When you don't get enough sleep, do you feel the effects your entire next day? Do you feel your head throbbing, experience short-term memory loss, or find yourself incredibly tired for no reason? In a recently published study by researchers at the University of Groningen and the University of Pennsylvania, more information was found regarding how sleep deprivation affects memory.

For the study, a group of mice showed that even five hours of sleep deprivation ultimately leads to a loss of connectivity between neurons in the brain--namely in the hippocampus, the region of the brain responsible for learning and memory, especially short-term memory generation.

Although it's not yet clear exactly how a lack of sleep impacts brain functionality, the proposed mechanism is that sleep deprivation alters the connectivity between synapses--structures in the brain that allow neurons to send signals to one another. Such changes to brain structure, no matter how seemingly small, can ultimately have a huge impact on memory retention and formation.

In order to pursue the study further, scientists then tested the effects of brief periods of sleep deprivation on dendrites--regions of branched extensions of nerve cells which both receive from and pass on nerve impulses to other parts of the brain. Greater analysis showed that sleep deprivation actually directly impacted the length and density of the dendrites, leaving scientists curious about whether or not a protein responsible for structural changes in the brain--cofilin--was the same one causing the dendrites to shrink.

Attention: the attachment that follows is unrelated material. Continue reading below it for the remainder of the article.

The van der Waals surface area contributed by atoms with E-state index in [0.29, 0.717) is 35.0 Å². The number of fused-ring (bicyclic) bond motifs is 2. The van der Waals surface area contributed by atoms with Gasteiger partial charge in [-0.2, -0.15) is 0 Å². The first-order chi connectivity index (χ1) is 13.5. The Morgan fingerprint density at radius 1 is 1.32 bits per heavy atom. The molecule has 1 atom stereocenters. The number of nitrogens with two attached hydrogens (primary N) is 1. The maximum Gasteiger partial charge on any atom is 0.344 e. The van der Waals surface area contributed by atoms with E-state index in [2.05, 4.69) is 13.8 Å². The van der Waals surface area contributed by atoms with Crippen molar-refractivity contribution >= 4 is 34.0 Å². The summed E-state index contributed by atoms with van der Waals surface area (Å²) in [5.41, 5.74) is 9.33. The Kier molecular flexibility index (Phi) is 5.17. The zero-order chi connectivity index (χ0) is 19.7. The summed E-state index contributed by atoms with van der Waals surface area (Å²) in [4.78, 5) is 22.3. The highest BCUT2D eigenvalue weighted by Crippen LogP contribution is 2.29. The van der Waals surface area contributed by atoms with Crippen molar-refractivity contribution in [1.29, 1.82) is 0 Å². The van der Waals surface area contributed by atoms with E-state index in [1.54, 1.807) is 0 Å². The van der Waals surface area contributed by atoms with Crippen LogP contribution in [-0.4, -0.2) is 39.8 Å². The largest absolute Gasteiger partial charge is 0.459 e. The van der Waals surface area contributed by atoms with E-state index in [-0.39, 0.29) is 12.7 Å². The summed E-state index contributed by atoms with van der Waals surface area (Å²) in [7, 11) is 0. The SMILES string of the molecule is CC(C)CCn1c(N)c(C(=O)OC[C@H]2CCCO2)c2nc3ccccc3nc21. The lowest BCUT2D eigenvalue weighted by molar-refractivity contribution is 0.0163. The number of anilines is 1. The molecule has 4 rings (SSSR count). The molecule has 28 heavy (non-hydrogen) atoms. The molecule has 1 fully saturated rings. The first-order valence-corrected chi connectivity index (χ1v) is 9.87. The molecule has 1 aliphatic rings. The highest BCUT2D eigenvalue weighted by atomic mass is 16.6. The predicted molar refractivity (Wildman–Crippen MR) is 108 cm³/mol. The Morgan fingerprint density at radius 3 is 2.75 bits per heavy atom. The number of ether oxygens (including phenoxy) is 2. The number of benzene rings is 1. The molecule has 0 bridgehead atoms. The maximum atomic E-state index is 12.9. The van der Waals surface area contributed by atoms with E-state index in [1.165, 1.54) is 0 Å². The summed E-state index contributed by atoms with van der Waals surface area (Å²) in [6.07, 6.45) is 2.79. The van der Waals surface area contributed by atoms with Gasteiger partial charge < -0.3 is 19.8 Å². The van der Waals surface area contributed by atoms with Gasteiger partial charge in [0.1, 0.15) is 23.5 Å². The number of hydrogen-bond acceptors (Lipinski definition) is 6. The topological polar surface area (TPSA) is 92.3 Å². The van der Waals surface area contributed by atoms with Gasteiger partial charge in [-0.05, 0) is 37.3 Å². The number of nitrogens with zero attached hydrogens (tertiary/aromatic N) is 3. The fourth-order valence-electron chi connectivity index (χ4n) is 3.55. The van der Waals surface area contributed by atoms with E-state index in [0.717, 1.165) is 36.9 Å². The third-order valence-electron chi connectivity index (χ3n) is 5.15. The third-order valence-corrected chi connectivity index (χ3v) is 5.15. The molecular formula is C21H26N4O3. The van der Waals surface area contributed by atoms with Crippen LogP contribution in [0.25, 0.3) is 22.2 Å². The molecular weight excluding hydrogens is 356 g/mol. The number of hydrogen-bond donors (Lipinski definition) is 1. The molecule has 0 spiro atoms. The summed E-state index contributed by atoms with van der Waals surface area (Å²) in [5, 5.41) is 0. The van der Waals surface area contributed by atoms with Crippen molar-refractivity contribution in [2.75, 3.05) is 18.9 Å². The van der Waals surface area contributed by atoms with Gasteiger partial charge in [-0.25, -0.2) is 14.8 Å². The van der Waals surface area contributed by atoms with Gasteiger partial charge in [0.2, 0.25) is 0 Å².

Turns out, cofilin was the protein affected by sleep deprivation, and the one which ultimately led to the structural modifications in the brain which result in impaired memory function.

However, if you're routinely not getting a good night's sleep, and you're always trying to catch up, there's hope yet. Researchers found that, within the group of mice, those that slept for a 3-hour period after a 5-hour period of sleep deprivation were able to reverse the negative effects on their brains.

So, catch up on your sleep when you can--take a nap--and mend your brain to save even more memories. And be happier and more successful.

Published on: Sep 2, 2016